On June 9, Cheney resident and Iraq and Afghanistan war veteran Phil Kiver was chosen as a finalist for People magazine and Major League Baseball’s “Tribute for Heroes,” campaign which will send 30 military veterans to be recognized at the 2013 MLB All-Star game on July 16, in New York City.
MLB and People, with the help of two retired generals and a cast of MLB players including Justin Verlander, Nick Swisher, Barry Zito, Jonny Gomes, Brad Ziegler, Chase Headley and Craig Stammen, narrowed down more than 6,000 military nominees into 90 finalists, three for every MLB team.
Kiver was joined by Robert Dyer, an active-duty Marine Corps aviation officer, and Danny Gabriel, an Army veteran of Lacey Wash.,as the three nominees of the Seattle Mariners.
Now it is up to fans to decide who will represent the Mariners in New York through an online vote. Until June 30, fans can go online and vote limitlessly for Kiver by going to TributeForHeroes.com, selecting the Seattle Mariners icon, and then selecting the “Vote for Phil” button at the bottom of the page.
“In terms of the emotion, if I’m one of those 30 veterans selected to stand on a field in New York City, on national TV and be recognized for my service, it would be overwhelming,” Kiver said. “In my military and civilian career I’ve been to the inauguration, I’ve been to all-star games before, I’ve met presidents and stuff like that, but this is completely different because now this isn’t a part of my job. People nominated me and that makes it really special.”
And for Kiver, a diehard Mariners fan who attended so many games in 2001 that players began to recognize and acknowledge him from the dugout, representing Seattle would be the ultimate honor.
“The Mariners and I were both born in 1977,” Kiver said. “I’ll walk through gun fire to go to a ball game anywhere in the country. The emotion, aside from that I’m a veteran and these are other veterans and this is our opportunity to be recognized, it would be pretty cool to be the Mariners representative, and as a baseball fan that just makes me giddy.”
Kiver began his military career by joining the Washington Army National Guard during his time at Eastern Washington University.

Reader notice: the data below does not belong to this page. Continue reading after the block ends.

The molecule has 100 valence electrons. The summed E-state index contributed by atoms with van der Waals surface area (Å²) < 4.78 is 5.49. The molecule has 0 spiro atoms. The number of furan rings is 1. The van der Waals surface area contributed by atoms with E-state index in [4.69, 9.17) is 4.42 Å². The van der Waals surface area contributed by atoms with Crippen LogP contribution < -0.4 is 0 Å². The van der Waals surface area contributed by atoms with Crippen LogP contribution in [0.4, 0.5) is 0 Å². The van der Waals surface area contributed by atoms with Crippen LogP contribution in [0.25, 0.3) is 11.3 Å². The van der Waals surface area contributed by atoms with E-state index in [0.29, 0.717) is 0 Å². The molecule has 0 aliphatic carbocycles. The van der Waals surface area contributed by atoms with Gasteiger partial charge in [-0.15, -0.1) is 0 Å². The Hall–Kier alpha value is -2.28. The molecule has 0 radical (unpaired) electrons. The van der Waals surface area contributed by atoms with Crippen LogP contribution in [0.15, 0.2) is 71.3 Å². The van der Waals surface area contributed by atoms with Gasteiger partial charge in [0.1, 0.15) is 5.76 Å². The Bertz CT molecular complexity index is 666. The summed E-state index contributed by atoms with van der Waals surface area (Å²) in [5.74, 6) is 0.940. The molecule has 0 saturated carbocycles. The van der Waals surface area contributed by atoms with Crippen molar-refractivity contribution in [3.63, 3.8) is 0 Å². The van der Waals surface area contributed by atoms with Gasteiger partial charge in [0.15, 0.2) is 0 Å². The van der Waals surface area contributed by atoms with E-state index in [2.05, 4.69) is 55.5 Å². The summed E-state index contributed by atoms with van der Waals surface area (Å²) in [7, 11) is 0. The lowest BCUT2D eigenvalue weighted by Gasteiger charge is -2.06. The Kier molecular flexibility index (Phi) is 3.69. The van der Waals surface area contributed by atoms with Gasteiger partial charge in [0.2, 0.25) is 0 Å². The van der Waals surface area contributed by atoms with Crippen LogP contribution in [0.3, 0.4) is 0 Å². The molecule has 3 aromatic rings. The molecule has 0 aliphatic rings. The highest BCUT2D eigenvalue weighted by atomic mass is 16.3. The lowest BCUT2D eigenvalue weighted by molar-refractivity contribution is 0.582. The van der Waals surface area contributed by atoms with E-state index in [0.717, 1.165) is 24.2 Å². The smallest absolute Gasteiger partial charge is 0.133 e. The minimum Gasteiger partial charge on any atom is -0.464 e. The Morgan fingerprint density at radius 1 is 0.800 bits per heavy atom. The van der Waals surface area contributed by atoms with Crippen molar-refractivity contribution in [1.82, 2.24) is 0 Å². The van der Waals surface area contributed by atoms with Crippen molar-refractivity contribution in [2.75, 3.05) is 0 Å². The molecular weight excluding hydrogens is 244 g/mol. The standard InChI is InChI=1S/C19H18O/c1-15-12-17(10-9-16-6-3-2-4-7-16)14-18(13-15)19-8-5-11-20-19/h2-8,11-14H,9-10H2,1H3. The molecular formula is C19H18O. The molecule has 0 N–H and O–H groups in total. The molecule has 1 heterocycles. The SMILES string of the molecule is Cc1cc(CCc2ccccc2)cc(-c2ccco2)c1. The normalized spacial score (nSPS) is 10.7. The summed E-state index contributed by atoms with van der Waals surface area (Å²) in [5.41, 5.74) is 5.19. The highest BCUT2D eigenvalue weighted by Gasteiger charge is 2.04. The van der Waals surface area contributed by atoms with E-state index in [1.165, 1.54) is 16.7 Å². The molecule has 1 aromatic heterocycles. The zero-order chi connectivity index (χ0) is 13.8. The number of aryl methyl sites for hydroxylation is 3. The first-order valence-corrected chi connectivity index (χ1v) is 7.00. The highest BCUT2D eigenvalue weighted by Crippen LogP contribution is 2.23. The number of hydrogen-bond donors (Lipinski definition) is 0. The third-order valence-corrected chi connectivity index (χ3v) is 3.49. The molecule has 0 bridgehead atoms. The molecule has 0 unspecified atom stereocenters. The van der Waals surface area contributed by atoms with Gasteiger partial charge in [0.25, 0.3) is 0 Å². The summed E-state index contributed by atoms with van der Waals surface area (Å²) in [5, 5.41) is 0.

He first joined the Guard because he “thought it would be cool to fight forest fires,” but there Kiver learned his love for his country went deeper than that.
In December of 2001, around the same time the United States was about to go to war with Iraq, Kiver desired to better serve his country and asked the National Guard for his release so he could join the active Army.
The next day Kiver joined the Army and was sent off to Fort Hood in Killeen, Texas. The next few years Kiver would be deployed in both Iraq and Afghanistan where he served in public affairs and as a combat photographer.
Once Kiver got out of the Army in 2006, he didn’t waste much time in returning to the Middle East and immediately went back to work as a contractor in Iraq and Afghanistan.
“In Afghanistan I worked in psychological operations, which was still kind of in the media,” Kiver said. “I ran a radio station network in the Kandahar Province which was absolutely the Wild West. It was broadcast in their native language so not only was I running a news organization, but having to do it in another language through the interpreter and picking up the language myself.”
Looking back on his trips to the Middle East during both military and civilian duty, Kiver said the overall experience opened his eyes to how blessed he is to be living in fortunate circumstances.
“I’ve just found in recollections now in my repeated trips to the Middle East both with and without uniform, that I’m just like any other veteran that did it,” Kiver said. “We all had our jobs, I was just lucky enough to live in extraordinary times.”
Kiver currently works for the Spokane Valley Chamber of Commerce and also works very closely with the public affairs office at the Veterans Administration hospital both locally and nationally to raise awareness on suicide prevention.
Kiver strives to be a “voice from within” to bring attention to what he describes as the “woefully inadequate” treatment that is available to veterans that suffer from post-traumatic stress disorder (PTSD); A disorder that Kiver himself suffers from .
“To be a veteran that has these issues and know other veterans with these issues, people need to stand up and say that the status quo is unacceptable,” Kiver said. “And that’s the message I want to carry to New York and talk to people about is the VA is doing the best they can with the resources they have, but until that changes bad things are going to continue to happen. And that’s a sad testament to our veterans.”
Again fans can vote for Kiver by going to TributeForHeroes.com and selecting the Seattle Mariners icon and then selecting the “Vote for Phil” button at the bottom of the page. Voting will remain open until June 30 and fans can vote limitlessly.